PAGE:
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A tire pressure screen and speedometer with a pressure warning light is shown.

TPMS – the Power to Protect

A tire blowout is one of the most jarring events a driver can imagine. It can be heartstopping when the tire goes, and you have to try to safely maneuver to the side of the road. Fortunately, since 2008 virtually every new vehicle has been provided with a tire pressure monitoring system (TPMS), so you’ll always have confidence that your tires are pressurized. You shouldn’t ignore the TPMS light when it comes on, but you don’t need to hurry to your local discount tire shop right away either. If you understand how your TPMS system works, you can take necessary action right away to protect yourself before escalating to a service visit.

A tire pressure monitoring system works by recording wheel speed, temperature, and pressure, transmitting that data to the onboard computer, and comparing it to the programmed standards. If the comparison indicates that the actual tire pressure is below 75% of the recommended pressure, the warning light will come on.

The inclusion of this system on all cars manufactured since 2008 was mandated by the Transportation Recall Enhancement, Accountability and Documentation Act (TREAD Act) of Congress in response to a string of fatal accidents in the late 1990s. The accidents, which disproportionately affected Ford Explorers equipped with Firestone tires, were caused by blowouts due to low tire pressure and resulted in over 100 deaths. The inclusion of TPMS means every driver will be alerted to low tire pressure conditions when they occur, so they can correct the situation before it leads to a disaster. But what exactly is the TPMS doing while you drive?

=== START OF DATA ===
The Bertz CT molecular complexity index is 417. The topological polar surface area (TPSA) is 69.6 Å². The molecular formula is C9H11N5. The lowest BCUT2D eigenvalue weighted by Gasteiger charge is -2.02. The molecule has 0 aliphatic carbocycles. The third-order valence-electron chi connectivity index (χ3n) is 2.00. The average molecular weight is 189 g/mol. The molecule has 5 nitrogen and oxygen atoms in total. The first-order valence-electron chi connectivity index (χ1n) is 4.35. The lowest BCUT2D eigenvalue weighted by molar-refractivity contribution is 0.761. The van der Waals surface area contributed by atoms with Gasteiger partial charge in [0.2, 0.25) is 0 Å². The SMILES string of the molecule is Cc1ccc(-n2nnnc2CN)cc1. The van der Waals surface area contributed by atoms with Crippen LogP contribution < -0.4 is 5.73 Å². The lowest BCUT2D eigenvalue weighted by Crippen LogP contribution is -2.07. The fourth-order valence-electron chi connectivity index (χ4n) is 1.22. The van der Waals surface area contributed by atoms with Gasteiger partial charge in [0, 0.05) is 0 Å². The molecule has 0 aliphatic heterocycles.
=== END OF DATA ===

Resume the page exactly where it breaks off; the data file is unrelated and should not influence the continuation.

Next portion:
Two Means to an End

There are two ways that manufacturers incorporate a TPMS design: direct and indirect.

Direct System

A direct TPMS system uses a sensor to directly measure the air pressure inside the tire. Typically mounted directly to the valve stem assembly on the inside of the tire, these rugged sensors use a pressure-sensitive microelectromechanical system (MEMS) to make a measurement of air pressure in units of psi. The sensors then use a radio frequency to transmit that measurement along with a unique sensor ID. Some designs are also capable of measuring the air temperature inside the tire, which directly influences pressure and can help determine if the loss pressure is a result of weather or a leak.

The vehicle’s onboard computer receives signals from nearby TPMS sensors and uses the unique sensor IDs to assign pressure readings to corresponding tires. Unrecognized IDs will be ignored so that cars won’t use data from nearby vehicles by mistake. This also means that the system does not need to be reset after rotating the tires since the unique IDs will be coming from new locations.